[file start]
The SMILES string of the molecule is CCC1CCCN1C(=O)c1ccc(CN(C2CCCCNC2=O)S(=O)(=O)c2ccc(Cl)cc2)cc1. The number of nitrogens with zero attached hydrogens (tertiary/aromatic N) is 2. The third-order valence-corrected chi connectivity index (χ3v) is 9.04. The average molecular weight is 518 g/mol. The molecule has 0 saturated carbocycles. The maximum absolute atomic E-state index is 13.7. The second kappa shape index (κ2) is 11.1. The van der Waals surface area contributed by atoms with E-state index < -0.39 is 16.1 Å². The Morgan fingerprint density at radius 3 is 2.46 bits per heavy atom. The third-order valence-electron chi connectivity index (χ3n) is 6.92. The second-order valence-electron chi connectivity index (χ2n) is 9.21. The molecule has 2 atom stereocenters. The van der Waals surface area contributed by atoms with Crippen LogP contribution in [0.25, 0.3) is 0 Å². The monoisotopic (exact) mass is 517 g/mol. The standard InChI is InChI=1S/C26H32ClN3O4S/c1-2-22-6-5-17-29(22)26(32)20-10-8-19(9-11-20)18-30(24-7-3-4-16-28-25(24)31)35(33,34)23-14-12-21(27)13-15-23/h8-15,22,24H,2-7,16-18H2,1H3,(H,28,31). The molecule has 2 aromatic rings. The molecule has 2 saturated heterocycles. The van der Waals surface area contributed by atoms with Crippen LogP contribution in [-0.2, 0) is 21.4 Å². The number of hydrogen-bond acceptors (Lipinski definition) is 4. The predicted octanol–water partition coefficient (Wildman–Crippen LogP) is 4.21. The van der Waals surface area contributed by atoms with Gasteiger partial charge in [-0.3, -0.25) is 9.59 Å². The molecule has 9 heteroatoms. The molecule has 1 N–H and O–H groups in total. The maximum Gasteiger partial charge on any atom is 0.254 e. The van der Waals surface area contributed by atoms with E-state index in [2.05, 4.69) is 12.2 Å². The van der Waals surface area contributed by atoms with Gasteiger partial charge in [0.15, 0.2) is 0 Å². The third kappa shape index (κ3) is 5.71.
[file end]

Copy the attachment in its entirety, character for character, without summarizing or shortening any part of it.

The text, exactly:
The SMILES string of the molecule is CCC1CCCN1C(=O)c1ccc(CN(C2CCCCNC2=O)S(=O)(=O)c2ccc(Cl)cc2)cc1. The number of nitrogens with zero attached hydrogens (tertiary/aromatic N) is 2. The third-order valence-corrected chi connectivity index (χ3v) is 9.04. The average molecular weight is 518 g/mol. The molecule has 0 saturated carbocycles. The maximum absolute atomic E-state index is 13.7. The second kappa shape index (κ2) is 11.1. The van der Waals surface area contributed by atoms with E-state index < -0.39 is 16.1 Å². The Morgan fingerprint density at radius 3 is 2.46 bits per heavy atom. The third-order valence-electron chi connectivity index (χ3n) is 6.92. The second-order valence-electron chi connectivity index (χ2n) is 9.21. The molecule has 2 atom stereocenters. The van der Waals surface area contributed by atoms with Crippen LogP contribution in [0.25, 0.3) is 0 Å². The monoisotopic (exact) mass is 517 g/mol. The standard InChI is InChI=1S/C26H32ClN3O4S/c1-2-22-6-5-17-29(22)26(32)20-10-8-19(9-11-20)18-30(24-7-3-4-16-28-25(24)31)35(33,34)23-14-12-21(27)13-15-23/h8-15,22,24H,2-7,16-18H2,1H3,(H,28,31). The molecule has 2 aromatic rings. The molecule has 2 saturated heterocycles. The van der Waals surface area contributed by atoms with Crippen LogP contribution in [-0.2, 0) is 21.4 Å². The number of hydrogen-bond acceptors (Lipinski definition) is 4. The predicted octanol–water partition coefficient (Wildman–Crippen LogP) is 4.21. The van der Waals surface area contributed by atoms with Gasteiger partial charge in [-0.3, -0.25) is 9.59 Å². The molecule has 9 heteroatoms. The molecule has 1 N–H and O–H groups in total. The maximum Gasteiger partial charge on any atom is 0.254 e. The van der Waals surface area contributed by atoms with E-state index in [2.05, 4.69) is 12.2 Å². The van der Waals surface area contributed by atoms with Gasteiger partial charge in [0.15, 0.2) is 0 Å². The third kappa shape index (κ3) is 5.71.